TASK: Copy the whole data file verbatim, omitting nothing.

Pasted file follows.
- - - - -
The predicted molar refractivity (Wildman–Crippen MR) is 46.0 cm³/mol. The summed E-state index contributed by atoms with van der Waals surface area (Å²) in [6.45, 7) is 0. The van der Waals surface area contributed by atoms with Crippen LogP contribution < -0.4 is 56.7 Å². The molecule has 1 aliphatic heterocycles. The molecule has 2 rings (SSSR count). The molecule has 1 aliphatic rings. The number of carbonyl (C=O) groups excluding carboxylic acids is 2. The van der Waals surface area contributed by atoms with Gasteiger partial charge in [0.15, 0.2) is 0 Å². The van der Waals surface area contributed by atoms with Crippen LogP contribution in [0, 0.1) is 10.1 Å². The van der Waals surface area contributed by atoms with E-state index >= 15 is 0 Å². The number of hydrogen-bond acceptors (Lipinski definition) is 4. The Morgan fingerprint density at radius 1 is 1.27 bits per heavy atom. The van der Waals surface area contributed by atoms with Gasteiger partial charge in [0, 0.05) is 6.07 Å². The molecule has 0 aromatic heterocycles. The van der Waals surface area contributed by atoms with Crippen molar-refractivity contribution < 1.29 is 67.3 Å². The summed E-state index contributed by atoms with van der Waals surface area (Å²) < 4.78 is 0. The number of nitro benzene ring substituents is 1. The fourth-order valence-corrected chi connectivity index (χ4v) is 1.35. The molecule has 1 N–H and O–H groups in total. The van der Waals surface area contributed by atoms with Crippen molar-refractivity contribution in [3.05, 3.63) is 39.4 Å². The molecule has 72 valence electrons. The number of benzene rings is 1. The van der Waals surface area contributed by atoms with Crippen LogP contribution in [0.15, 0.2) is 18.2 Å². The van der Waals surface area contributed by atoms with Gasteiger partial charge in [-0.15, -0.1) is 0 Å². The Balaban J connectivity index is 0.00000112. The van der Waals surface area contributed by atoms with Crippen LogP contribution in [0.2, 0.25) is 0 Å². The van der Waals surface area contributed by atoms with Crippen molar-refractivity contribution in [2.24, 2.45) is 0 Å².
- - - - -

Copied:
The predicted molar refractivity (Wildman–Crippen MR) is 46.0 cm³/mol. The summed E-state index contributed by atoms with van der Waals surface area (Å²) in [6.45, 7) is 0. The van der Waals surface area contributed by atoms with Crippen LogP contribution < -0.4 is 56.7 Å². The molecule has 1 aliphatic heterocycles. The molecule has 2 rings (SSSR count). The molecule has 1 aliphatic rings. The number of carbonyl (C=O) groups excluding carboxylic acids is 2. The van der Waals surface area contributed by atoms with Gasteiger partial charge in [0.15, 0.2) is 0 Å². The van der Waals surface area contributed by atoms with Crippen LogP contribution in [0, 0.1) is 10.1 Å². The van der Waals surface area contributed by atoms with E-state index >= 15 is 0 Å². The number of hydrogen-bond acceptors (Lipinski definition) is 4. The Morgan fingerprint density at radius 1 is 1.27 bits per heavy atom. The van der Waals surface area contributed by atoms with Gasteiger partial charge in [0, 0.05) is 6.07 Å². The molecule has 0 aromatic heterocycles. The van der Waals surface area contributed by atoms with Crippen molar-refractivity contribution < 1.29 is 67.3 Å². The summed E-state index contributed by atoms with van der Waals surface area (Å²) < 4.78 is 0. The number of nitro benzene ring substituents is 1. The fourth-order valence-corrected chi connectivity index (χ4v) is 1.35. The molecule has 1 N–H and O–H groups in total. The van der Waals surface area contributed by atoms with Crippen molar-refractivity contribution in [3.05, 3.63) is 39.4 Å². The molecule has 72 valence electrons. The number of benzene rings is 1. The van der Waals surface area contributed by atoms with Crippen LogP contribution in [0.15, 0.2) is 18.2 Å². The van der Waals surface area contributed by atoms with Gasteiger partial charge in [-0.15, -0.1) is 0 Å². The Balaban J connectivity index is 0.00000112. The van der Waals surface area contributed by atoms with Crippen LogP contribution in [0.2, 0.25) is 0 Å². The van der Waals surface area contributed by atoms with Crippen molar-refractivity contribution in [2.24, 2.45) is 0 Å².